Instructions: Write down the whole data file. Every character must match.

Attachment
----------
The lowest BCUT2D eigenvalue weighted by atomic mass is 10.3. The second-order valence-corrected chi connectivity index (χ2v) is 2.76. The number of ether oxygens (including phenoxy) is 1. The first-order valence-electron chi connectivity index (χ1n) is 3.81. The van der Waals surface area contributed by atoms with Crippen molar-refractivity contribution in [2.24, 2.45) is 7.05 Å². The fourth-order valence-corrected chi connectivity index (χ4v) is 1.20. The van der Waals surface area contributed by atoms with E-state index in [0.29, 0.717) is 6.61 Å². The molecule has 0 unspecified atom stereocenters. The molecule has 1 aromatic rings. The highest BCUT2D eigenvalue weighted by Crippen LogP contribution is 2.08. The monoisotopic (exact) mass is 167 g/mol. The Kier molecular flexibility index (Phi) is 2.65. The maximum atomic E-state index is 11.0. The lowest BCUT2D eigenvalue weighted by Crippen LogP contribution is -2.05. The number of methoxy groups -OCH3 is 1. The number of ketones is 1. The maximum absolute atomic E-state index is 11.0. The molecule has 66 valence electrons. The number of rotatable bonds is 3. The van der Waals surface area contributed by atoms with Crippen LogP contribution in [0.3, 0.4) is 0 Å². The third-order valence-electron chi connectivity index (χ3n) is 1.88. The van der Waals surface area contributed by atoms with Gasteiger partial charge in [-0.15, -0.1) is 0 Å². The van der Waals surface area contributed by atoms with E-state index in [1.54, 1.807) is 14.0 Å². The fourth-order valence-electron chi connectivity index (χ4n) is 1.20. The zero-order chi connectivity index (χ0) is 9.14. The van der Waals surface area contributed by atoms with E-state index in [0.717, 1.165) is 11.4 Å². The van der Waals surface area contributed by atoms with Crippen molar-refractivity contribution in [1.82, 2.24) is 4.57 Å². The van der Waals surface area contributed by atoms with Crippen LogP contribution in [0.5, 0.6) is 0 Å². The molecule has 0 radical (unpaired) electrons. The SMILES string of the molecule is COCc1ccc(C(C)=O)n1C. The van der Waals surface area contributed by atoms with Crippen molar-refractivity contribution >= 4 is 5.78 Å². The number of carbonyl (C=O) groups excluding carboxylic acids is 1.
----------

The lowest BCUT2D eigenvalue weighted by atomic mass is 10.3. The second-order valence-corrected chi connectivity index (χ2v) is 2.76. The number of ether oxygens (including phenoxy) is 1. The first-order valence-electron chi connectivity index (χ1n) is 3.81. The van der Waals surface area contributed by atoms with Crippen molar-refractivity contribution in [2.24, 2.45) is 7.05 Å². The fourth-order valence-corrected chi connectivity index (χ4v) is 1.20. The van der Waals surface area contributed by atoms with E-state index in [0.29, 0.717) is 6.61 Å². The molecule has 0 unspecified atom stereocenters. The molecule has 1 aromatic rings. The highest BCUT2D eigenvalue weighted by Crippen LogP contribution is 2.08. The monoisotopic (exact) mass is 167 g/mol. The Kier molecular flexibility index (Phi) is 2.65. The maximum atomic E-state index is 11.0. The lowest BCUT2D eigenvalue weighted by Crippen LogP contribution is -2.05. The number of methoxy groups -OCH3 is 1. The number of ketones is 1. The maximum absolute atomic E-state index is 11.0. The molecule has 66 valence electrons. The number of rotatable bonds is 3. The van der Waals surface area contributed by atoms with Crippen LogP contribution in [0.3, 0.4) is 0 Å². The third-order valence-electron chi connectivity index (χ3n) is 1.88. The van der Waals surface area contributed by atoms with Gasteiger partial charge in [-0.15, -0.1) is 0 Å². The van der Waals surface area contributed by atoms with E-state index in [1.54, 1.807) is 14.0 Å². The fourth-order valence-electron chi connectivity index (χ4n) is 1.20. The zero-order chi connectivity index (χ0) is 9.14. The van der Waals surface area contributed by atoms with E-state index in [0.717, 1.165) is 11.4 Å². The van der Waals surface area contributed by atoms with Crippen molar-refractivity contribution in [1.82, 2.24) is 4.57 Å². The van der Waals surface area contributed by atoms with Crippen LogP contribution in [0.5, 0.6) is 0 Å². The molecule has 0 radical (unpaired) electrons. The SMILES string of the molecule is COCc1ccc(C(C)=O)n1C. The van der Waals surface area contributed by atoms with Crippen molar-refractivity contribution >= 4 is 5.78 Å². The number of carbonyl (C=O) groups excluding carboxylic acids is 1.